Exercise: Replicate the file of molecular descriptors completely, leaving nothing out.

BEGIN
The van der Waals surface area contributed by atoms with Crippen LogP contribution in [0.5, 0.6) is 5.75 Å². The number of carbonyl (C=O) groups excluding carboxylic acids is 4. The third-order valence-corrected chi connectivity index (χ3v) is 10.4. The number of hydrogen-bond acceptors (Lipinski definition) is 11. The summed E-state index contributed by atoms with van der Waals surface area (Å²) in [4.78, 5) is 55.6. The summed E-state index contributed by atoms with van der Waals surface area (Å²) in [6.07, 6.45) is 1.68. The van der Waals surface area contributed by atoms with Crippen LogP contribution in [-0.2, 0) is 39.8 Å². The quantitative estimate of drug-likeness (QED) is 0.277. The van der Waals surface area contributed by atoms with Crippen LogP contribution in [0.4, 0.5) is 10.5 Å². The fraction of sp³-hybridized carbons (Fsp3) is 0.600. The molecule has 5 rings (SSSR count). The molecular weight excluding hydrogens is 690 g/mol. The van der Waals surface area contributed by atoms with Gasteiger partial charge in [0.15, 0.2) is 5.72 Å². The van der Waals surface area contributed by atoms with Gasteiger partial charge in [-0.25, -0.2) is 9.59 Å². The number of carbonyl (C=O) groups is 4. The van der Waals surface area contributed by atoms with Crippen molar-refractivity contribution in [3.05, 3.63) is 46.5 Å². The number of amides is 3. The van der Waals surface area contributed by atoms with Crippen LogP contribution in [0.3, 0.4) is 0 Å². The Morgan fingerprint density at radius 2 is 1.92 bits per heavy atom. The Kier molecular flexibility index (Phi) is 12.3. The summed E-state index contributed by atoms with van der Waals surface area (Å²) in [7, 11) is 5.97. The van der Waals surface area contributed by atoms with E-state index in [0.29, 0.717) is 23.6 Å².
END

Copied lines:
The van der Waals surface area contributed by atoms with Crippen LogP contribution in [0.5, 0.6) is 5.75 Å². The number of carbonyl (C=O) groups excluding carboxylic acids is 4. The third-order valence-corrected chi connectivity index (χ3v) is 10.4. The number of hydrogen-bond acceptors (Lipinski definition) is 11. The summed E-state index contributed by atoms with van der Waals surface area (Å²) in [4.78, 5) is 55.6. The summed E-state index contributed by atoms with van der Waals surface area (Å²) in [6.07, 6.45) is 1.68. The van der Waals surface area contributed by atoms with Crippen LogP contribution in [-0.2, 0) is 39.8 Å². The quantitative estimate of drug-likeness (QED) is 0.277. The van der Waals surface area contributed by atoms with Crippen LogP contribution in [0.4, 0.5) is 10.5 Å². The fraction of sp³-hybridized carbons (Fsp3) is 0.600. The molecule has 5 rings (SSSR count). The molecular weight excluding hydrogens is 690 g/mol. The van der Waals surface area contributed by atoms with Gasteiger partial charge in [0.15, 0.2) is 5.72 Å². The van der Waals surface area contributed by atoms with Gasteiger partial charge in [-0.25, -0.2) is 9.59 Å². The number of carbonyl (C=O) groups is 4. The van der Waals surface area contributed by atoms with Crippen molar-refractivity contribution in [3.05, 3.63) is 46.5 Å². The number of amides is 3. The van der Waals surface area contributed by atoms with Crippen LogP contribution in [0.3, 0.4) is 0 Å². The Morgan fingerprint density at radius 2 is 1.92 bits per heavy atom. The Kier molecular flexibility index (Phi) is 12.3. The summed E-state index contributed by atoms with van der Waals surface area (Å²) in [7, 11) is 5.97. The van der Waals surface area contributed by atoms with E-state index in [0.29, 0.717) is 23.6 Å².